Dioxin is one of the most toxic substances known to man: 10 milligrams alone is a fatal dosage. Such high concentrations of dioxin are, thankfully, seldom. Even though the product we know is an extremely diluted by-product, lower concentrations of dioxin can still be dangerous. The first symptoms of dioxin poisoning only become noticeable after a few weeks. In humans this can cause skin rashes (chloracne) and neurological complaints, such as lethargy or depression. Weight loss is another symptom. In particular, the thyroid and the liver can be affected. Dioxin also influences genetic material, which can lead to cancer and reduced fertility, amongst others. In certain cases, dioxin contamination in animal fodder has caused high mortality in chickens. In Belgium, the far too tardy reaction to this problem resulted in the dismissal of 2 responsible Ministers and withdrawal of all meat and poultry products from the market. The source of dioxin contamination may be found both at home and abroad. Dioxin finds its way into human's food via fall-out in the meadows which is emitted by refuse incinerators and via imported animal fodder that is fed to animals in factory farming. Human bodies absorb it via meat, milk and eggs and pass it on through breastfeeding. Dioxin returns to the environment via animal excretions. According to Molecular Nutrition and Food Research, the highest risk of contamination is run by people who themselves keep chickens on a small scale, and eat their eggs, or by regular clients of small industries. 'If the norms for intake are not made more flexible, more large regions in Western Europe will become too contaminated to allow for permanent free range chickens', says Hoogenboom, researcher at the Dutch research center Wageningen University (WUR).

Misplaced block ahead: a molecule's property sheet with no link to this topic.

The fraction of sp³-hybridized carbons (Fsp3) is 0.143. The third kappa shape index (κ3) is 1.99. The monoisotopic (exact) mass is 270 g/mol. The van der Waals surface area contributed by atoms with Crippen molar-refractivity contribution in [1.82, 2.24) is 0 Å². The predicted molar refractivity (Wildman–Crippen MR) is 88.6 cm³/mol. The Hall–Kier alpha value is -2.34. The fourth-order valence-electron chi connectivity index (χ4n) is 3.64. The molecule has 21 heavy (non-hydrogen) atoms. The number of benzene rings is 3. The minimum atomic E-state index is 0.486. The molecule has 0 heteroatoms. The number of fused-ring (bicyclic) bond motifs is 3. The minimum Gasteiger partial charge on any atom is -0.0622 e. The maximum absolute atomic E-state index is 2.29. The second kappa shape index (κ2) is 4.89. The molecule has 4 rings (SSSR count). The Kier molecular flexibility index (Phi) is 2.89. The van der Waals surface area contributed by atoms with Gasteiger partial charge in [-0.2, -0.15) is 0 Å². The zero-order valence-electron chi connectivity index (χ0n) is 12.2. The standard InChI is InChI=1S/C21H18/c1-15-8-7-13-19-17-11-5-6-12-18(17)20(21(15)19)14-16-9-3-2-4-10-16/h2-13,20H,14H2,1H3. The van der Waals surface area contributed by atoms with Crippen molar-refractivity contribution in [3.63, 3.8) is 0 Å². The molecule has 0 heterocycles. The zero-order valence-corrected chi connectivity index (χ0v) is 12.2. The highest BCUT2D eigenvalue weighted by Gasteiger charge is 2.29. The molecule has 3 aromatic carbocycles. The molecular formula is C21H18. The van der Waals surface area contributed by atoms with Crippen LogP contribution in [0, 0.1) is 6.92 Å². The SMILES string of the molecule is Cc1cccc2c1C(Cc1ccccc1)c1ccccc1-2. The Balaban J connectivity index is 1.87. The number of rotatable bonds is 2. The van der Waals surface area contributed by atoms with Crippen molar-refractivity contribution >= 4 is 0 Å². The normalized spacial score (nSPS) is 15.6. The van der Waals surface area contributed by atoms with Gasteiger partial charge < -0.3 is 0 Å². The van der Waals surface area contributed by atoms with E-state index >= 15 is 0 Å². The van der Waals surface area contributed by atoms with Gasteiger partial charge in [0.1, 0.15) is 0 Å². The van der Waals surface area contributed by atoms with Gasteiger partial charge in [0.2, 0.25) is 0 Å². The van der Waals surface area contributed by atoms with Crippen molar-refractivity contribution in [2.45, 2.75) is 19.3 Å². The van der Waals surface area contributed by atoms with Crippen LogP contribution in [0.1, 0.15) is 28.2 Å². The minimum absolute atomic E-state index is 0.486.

Earlier contaminations

In the Seventies and Eighties, dioxin gained notoriety in the form of air pollution. It is emitted through incineration of certain synthetics (PCBs), in particular refuse incineration. In The Netherlands, the resulting fall-out lands mostly in the meadows and is subsequently absorbed by the grazing livestock. Normal incineration does not break down dioxin. This is one explanation for the presence of dioxin in such high concentrations on the Diemerzeedijk, in The Netherlands. Another explanation - and there is probably some truth in both of them - is the Dutch pharmaceutical concern Philips/Duphar, which produced weed killers in a nearby factory in the period 1955 - 1963. In another dump used by this concern, leaking containers were dug up in 1980, which appeared to contain high concentrations of dioxin. Dioxin is probably best known from the Italian Seveso disaster in 1976. But that was only one in a series of scandals involving dioxin, which occurred throughout the world at that time. Other incidents were: In April 1998, The Belgian Minister of Agriculture temporarily prohibited the use of citric pulp in animal fodder after high concentrations of dioxin had been found in it in Germany. In April 1999, residual oil mixed with animal fodder was found to be the actual source. An independent French environmental bureau (CNIID) raised alarm about unacceptably high concentrations of the cancerous matter dioxin in beef and veal. (source: the Dutch Newspaper Telegraaf, 26 May 1998). France has a total of 300 refuse incinerators, the highest number of all EU member states. The CNIID urged the French Government to close the active refuse incinerators. Three refuse incinerators in Northern France were closed in February, following a far too high emission of dioxin. The milk yielded on nearby dairy farms was declared unfit for consumption. Sale of beef and veal in this region, was, however, not stopped.

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